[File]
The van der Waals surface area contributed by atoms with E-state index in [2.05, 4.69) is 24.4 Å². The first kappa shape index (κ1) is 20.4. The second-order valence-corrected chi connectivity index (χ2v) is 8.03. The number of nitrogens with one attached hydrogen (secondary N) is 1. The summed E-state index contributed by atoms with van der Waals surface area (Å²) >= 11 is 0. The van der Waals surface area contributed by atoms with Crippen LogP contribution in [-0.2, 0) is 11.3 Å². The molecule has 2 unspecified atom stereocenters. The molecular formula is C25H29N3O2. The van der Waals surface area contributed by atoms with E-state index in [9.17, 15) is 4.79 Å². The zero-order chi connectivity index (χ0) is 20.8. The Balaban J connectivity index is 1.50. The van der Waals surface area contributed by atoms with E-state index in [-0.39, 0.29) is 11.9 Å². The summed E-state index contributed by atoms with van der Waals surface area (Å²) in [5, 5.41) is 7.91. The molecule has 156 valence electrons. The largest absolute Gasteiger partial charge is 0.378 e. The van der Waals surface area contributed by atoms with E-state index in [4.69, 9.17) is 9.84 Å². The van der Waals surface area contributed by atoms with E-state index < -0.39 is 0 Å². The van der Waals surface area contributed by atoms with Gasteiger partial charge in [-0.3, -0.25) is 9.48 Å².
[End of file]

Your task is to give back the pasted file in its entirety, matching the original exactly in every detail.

The van der Waals surface area contributed by atoms with E-state index in [2.05, 4.69) is 24.4 Å². The first kappa shape index (κ1) is 20.4. The second-order valence-corrected chi connectivity index (χ2v) is 8.03. The number of nitrogens with one attached hydrogen (secondary N) is 1. The summed E-state index contributed by atoms with van der Waals surface area (Å²) >= 11 is 0. The van der Waals surface area contributed by atoms with Crippen LogP contribution in [-0.2, 0) is 11.3 Å². The molecule has 2 unspecified atom stereocenters. The molecular formula is C25H29N3O2. The van der Waals surface area contributed by atoms with E-state index in [9.17, 15) is 4.79 Å². The zero-order chi connectivity index (χ0) is 20.8. The Balaban J connectivity index is 1.50. The van der Waals surface area contributed by atoms with E-state index in [-0.39, 0.29) is 11.9 Å². The summed E-state index contributed by atoms with van der Waals surface area (Å²) in [5, 5.41) is 7.91. The molecule has 156 valence electrons. The largest absolute Gasteiger partial charge is 0.378 e. The van der Waals surface area contributed by atoms with E-state index in [4.69, 9.17) is 9.84 Å². The van der Waals surface area contributed by atoms with E-state index < -0.39 is 0 Å². The van der Waals surface area contributed by atoms with Gasteiger partial charge in [-0.3, -0.25) is 9.48 Å².